Blue Sharpie Ultra Fine Point Markers are the best marker to use for your stained glass needs but they have delicate tips which must be taken care of. Here are my 5 simple rules which enable me to use the same marker for weeks at a time.
1) Never trace along the edge of a piece of glass that hasn't been ground. If you trace along a sharp edge you will almost surely ruin the tip of your marker. Grind it (and dry it) before tracing along any piece of glass.
2) Apply on the slightest amount of pressure when marking your glass. Pretend you are drawing a line on a new born baby because using any more pressure than that will only blunt the tip of your point.
3) Never go over a line back and forth numerous times. This only makes the line wash off quicker when grinding the piece. One pass is enough.
4) Never draw a line on wet glass. You can only do that about 10 times before the marker is permanently ruined.
5) Put the cap back on your marker! Also, when you throw a marker away keep the cap so you have one to use as a spare. It's amazing how quickly you can lose your marker's cap.
Okay then, Lara's finished her Fleur De Lis and it features a French Curve motif setting it apart from most of the other FDL designs that we usually see. It's twists like these that make standard traditional designs look fresh again. Gorgeous colors, perfect symmetry, and an always impressive double border help make this a VERY elegant window.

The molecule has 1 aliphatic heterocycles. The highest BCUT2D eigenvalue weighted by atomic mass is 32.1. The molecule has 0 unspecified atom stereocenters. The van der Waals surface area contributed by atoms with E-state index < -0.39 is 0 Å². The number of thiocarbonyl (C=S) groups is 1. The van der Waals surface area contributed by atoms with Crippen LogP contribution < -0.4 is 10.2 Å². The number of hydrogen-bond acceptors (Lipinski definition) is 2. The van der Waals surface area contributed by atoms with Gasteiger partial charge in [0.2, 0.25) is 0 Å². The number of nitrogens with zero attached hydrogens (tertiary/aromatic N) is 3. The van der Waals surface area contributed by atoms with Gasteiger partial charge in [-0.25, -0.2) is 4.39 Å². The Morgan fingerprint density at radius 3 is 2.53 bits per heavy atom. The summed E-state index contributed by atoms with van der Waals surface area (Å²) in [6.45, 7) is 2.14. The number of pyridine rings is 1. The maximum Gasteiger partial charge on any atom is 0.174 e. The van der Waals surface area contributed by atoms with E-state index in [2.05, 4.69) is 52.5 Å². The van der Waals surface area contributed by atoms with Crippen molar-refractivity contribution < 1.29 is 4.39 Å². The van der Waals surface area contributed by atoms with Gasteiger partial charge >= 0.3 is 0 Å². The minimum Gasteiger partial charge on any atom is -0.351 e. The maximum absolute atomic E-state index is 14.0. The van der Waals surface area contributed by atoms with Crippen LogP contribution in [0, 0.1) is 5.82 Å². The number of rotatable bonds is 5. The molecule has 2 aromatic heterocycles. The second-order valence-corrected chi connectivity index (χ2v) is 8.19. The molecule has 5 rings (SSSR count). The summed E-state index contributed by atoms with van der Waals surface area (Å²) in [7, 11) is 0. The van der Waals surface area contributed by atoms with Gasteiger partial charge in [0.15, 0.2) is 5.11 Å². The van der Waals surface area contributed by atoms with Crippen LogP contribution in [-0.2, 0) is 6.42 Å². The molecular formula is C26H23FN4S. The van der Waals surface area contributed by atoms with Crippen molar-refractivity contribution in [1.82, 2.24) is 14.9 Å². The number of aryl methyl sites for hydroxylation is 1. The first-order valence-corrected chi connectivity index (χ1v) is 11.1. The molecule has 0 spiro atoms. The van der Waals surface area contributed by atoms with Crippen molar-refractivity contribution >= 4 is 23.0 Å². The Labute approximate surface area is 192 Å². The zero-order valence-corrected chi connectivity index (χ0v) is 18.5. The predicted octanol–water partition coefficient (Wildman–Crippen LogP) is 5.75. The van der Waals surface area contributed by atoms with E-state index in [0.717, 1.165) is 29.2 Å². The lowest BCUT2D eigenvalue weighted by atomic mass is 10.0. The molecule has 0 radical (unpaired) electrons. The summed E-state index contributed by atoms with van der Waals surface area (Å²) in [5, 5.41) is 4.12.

Robert's third Door Insert was completed this week and it follows a design that matches his first two windows only being much, much smaller. It's still very impressive (size matters not) and the beveled border sets it all off spectacularly. To me though, the highlight is that purple accent trim along the center bevel.
Last week Cheryl had the ten sections of her Bird House soldered and ready to be joined together. This week she did just that. The only problem we had was with the roof. She really liked the staggered panels from a birdhouse that she saw on line but when it came time to attach them we realized that stability was going to be a big issue. In the end we reinforced the edges of the roof with wire which then looped down (almost invisibly) so it could be soldered into the corner lead lines of the house. When it was finally finished the roof was as sturdy as ever. This proves the fact that that just because you see something on the internet it doesn't mean that it's a good, solid design. That said, we did fix it and if this is ever done again I know exactly what has to be done to make it sturdy from the get-go.
Three arms down and one to go! Shawn's got a good handle on this multi-armed window. We ran a small test on the brown fusing glass that she used for the first arm by leaving some flux on it for a week. Sure enough, as suspected, it left some marks. That's why we aren't going to tack anything together until Shawn only has background pieces left to cut. With a little luck we can get most of those pieces cut and ground in just one night.